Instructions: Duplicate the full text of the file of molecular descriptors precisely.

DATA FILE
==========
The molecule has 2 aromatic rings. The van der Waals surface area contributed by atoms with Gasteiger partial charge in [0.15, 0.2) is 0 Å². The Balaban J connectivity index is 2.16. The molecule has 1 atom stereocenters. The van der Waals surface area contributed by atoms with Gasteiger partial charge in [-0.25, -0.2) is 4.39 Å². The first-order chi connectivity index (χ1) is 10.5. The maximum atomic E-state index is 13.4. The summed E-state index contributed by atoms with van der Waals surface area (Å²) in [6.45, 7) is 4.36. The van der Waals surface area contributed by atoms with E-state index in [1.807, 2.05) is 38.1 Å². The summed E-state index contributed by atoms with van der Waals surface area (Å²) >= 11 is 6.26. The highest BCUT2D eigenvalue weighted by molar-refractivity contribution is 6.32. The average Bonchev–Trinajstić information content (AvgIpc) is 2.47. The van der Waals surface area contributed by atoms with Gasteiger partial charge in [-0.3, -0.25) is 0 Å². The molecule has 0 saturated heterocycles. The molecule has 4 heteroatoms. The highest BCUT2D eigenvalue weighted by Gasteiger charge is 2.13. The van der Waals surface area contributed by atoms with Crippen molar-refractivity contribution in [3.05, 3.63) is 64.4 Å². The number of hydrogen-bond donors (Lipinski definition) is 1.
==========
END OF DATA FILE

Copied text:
The molecule has 2 aromatic rings. The van der Waals surface area contributed by atoms with Gasteiger partial charge in [0.15, 0.2) is 0 Å². The Balaban J connectivity index is 2.16. The molecule has 1 atom stereocenters. The van der Waals surface area contributed by atoms with Gasteiger partial charge in [-0.25, -0.2) is 4.39 Å². The first-order chi connectivity index (χ1) is 10.5. The maximum atomic E-state index is 13.4. The summed E-state index contributed by atoms with van der Waals surface area (Å²) in [6.45, 7) is 4.36. The van der Waals surface area contributed by atoms with E-state index in [1.807, 2.05) is 38.1 Å². The summed E-state index contributed by atoms with van der Waals surface area (Å²) >= 11 is 6.26. The highest BCUT2D eigenvalue weighted by molar-refractivity contribution is 6.32. The average Bonchev–Trinajstić information content (AvgIpc) is 2.47. The van der Waals surface area contributed by atoms with Gasteiger partial charge in [-0.3, -0.25) is 0 Å². The molecule has 0 saturated heterocycles. The molecule has 4 heteroatoms. The highest BCUT2D eigenvalue weighted by Gasteiger charge is 2.13. The van der Waals surface area contributed by atoms with Crippen molar-refractivity contribution in [3.05, 3.63) is 64.4 Å². The number of hydrogen-bond donors (Lipinski definition) is 1.